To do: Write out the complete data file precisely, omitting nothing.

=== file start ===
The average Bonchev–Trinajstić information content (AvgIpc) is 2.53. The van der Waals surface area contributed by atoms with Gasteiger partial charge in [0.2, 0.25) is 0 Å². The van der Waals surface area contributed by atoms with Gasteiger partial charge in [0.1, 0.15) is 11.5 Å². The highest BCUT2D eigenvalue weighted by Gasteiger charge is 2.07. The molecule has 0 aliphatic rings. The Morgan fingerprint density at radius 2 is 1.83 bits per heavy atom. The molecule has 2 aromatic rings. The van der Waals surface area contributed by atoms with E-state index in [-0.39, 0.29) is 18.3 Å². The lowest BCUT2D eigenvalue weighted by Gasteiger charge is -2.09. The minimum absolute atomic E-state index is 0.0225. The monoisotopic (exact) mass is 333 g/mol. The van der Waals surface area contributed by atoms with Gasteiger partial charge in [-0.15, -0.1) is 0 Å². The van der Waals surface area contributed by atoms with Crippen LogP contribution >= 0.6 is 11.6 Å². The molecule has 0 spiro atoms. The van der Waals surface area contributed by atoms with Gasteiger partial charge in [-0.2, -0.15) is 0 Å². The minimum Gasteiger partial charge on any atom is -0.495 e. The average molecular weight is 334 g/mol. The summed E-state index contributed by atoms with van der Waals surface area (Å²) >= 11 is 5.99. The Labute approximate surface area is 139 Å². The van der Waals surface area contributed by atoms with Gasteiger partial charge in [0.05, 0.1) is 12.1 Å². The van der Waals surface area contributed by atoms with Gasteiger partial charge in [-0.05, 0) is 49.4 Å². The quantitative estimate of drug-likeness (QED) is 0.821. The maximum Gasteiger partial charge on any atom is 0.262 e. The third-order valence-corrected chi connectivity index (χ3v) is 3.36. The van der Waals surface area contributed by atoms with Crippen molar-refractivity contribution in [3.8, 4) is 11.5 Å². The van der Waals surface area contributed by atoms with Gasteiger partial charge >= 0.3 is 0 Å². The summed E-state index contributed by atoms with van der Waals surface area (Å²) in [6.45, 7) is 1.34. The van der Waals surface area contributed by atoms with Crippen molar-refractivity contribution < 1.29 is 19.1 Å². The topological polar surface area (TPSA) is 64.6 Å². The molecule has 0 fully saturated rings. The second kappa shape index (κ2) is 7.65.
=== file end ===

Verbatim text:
The average Bonchev–Trinajstić information content (AvgIpc) is 2.53. The van der Waals surface area contributed by atoms with Gasteiger partial charge in [0.2, 0.25) is 0 Å². The van der Waals surface area contributed by atoms with Gasteiger partial charge in [0.1, 0.15) is 11.5 Å². The highest BCUT2D eigenvalue weighted by Gasteiger charge is 2.07. The molecule has 0 aliphatic rings. The Morgan fingerprint density at radius 2 is 1.83 bits per heavy atom. The molecule has 2 aromatic rings. The van der Waals surface area contributed by atoms with E-state index in [-0.39, 0.29) is 18.3 Å². The lowest BCUT2D eigenvalue weighted by Gasteiger charge is -2.09. The minimum absolute atomic E-state index is 0.0225. The monoisotopic (exact) mass is 333 g/mol. The van der Waals surface area contributed by atoms with Gasteiger partial charge in [-0.15, -0.1) is 0 Å². The van der Waals surface area contributed by atoms with Crippen LogP contribution >= 0.6 is 11.6 Å². The molecule has 0 spiro atoms. The van der Waals surface area contributed by atoms with Gasteiger partial charge in [-0.2, -0.15) is 0 Å². The minimum Gasteiger partial charge on any atom is -0.495 e. The average molecular weight is 334 g/mol. The summed E-state index contributed by atoms with van der Waals surface area (Å²) >= 11 is 5.99. The Labute approximate surface area is 139 Å². The van der Waals surface area contributed by atoms with Gasteiger partial charge in [0.05, 0.1) is 12.1 Å². The van der Waals surface area contributed by atoms with Gasteiger partial charge in [-0.05, 0) is 49.4 Å². The quantitative estimate of drug-likeness (QED) is 0.821. The maximum Gasteiger partial charge on any atom is 0.262 e. The third-order valence-corrected chi connectivity index (χ3v) is 3.36. The van der Waals surface area contributed by atoms with Crippen molar-refractivity contribution in [3.8, 4) is 11.5 Å². The van der Waals surface area contributed by atoms with Gasteiger partial charge >= 0.3 is 0 Å². The summed E-state index contributed by atoms with van der Waals surface area (Å²) in [6.45, 7) is 1.34. The van der Waals surface area contributed by atoms with Crippen molar-refractivity contribution < 1.29 is 19.1 Å². The topological polar surface area (TPSA) is 64.6 Å². The molecule has 0 fully saturated rings. The second kappa shape index (κ2) is 7.65.